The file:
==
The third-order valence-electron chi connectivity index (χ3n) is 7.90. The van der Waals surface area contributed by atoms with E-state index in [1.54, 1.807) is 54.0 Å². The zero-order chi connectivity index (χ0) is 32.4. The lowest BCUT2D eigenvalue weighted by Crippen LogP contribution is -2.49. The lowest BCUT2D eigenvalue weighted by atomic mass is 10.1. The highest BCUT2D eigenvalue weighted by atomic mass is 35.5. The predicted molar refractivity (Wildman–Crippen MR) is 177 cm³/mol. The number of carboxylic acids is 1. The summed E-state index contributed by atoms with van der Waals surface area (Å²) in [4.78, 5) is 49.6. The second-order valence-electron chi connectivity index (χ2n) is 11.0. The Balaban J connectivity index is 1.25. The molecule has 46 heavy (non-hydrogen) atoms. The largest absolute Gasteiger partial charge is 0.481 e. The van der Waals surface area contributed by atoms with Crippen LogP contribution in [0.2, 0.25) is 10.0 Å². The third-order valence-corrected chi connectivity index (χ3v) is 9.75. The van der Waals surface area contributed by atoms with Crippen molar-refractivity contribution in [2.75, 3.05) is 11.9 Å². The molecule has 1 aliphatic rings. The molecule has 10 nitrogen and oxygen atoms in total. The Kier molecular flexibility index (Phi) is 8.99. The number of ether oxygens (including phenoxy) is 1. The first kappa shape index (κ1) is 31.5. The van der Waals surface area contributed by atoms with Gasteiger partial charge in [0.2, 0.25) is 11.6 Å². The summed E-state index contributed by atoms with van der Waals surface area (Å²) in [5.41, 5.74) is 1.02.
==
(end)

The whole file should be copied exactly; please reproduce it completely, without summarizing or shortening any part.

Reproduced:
The third-order valence-electron chi connectivity index (χ3n) is 7.90. The van der Waals surface area contributed by atoms with E-state index in [1.54, 1.807) is 54.0 Å². The zero-order chi connectivity index (χ0) is 32.4. The lowest BCUT2D eigenvalue weighted by Crippen LogP contribution is -2.49. The lowest BCUT2D eigenvalue weighted by atomic mass is 10.1. The highest BCUT2D eigenvalue weighted by atomic mass is 35.5. The predicted molar refractivity (Wildman–Crippen MR) is 177 cm³/mol. The number of carboxylic acids is 1. The summed E-state index contributed by atoms with van der Waals surface area (Å²) in [4.78, 5) is 49.6. The second-order valence-electron chi connectivity index (χ2n) is 11.0. The Balaban J connectivity index is 1.25. The molecule has 46 heavy (non-hydrogen) atoms. The largest absolute Gasteiger partial charge is 0.481 e. The van der Waals surface area contributed by atoms with Crippen LogP contribution in [0.2, 0.25) is 10.0 Å². The third-order valence-corrected chi connectivity index (χ3v) is 9.75. The van der Waals surface area contributed by atoms with Crippen molar-refractivity contribution in [2.75, 3.05) is 11.9 Å². The molecule has 1 aliphatic rings. The molecule has 10 nitrogen and oxygen atoms in total. The Kier molecular flexibility index (Phi) is 8.99. The number of ether oxygens (including phenoxy) is 1. The first kappa shape index (κ1) is 31.5. The van der Waals surface area contributed by atoms with Gasteiger partial charge in [0.2, 0.25) is 11.6 Å². The summed E-state index contributed by atoms with van der Waals surface area (Å²) in [5.41, 5.74) is 1.02.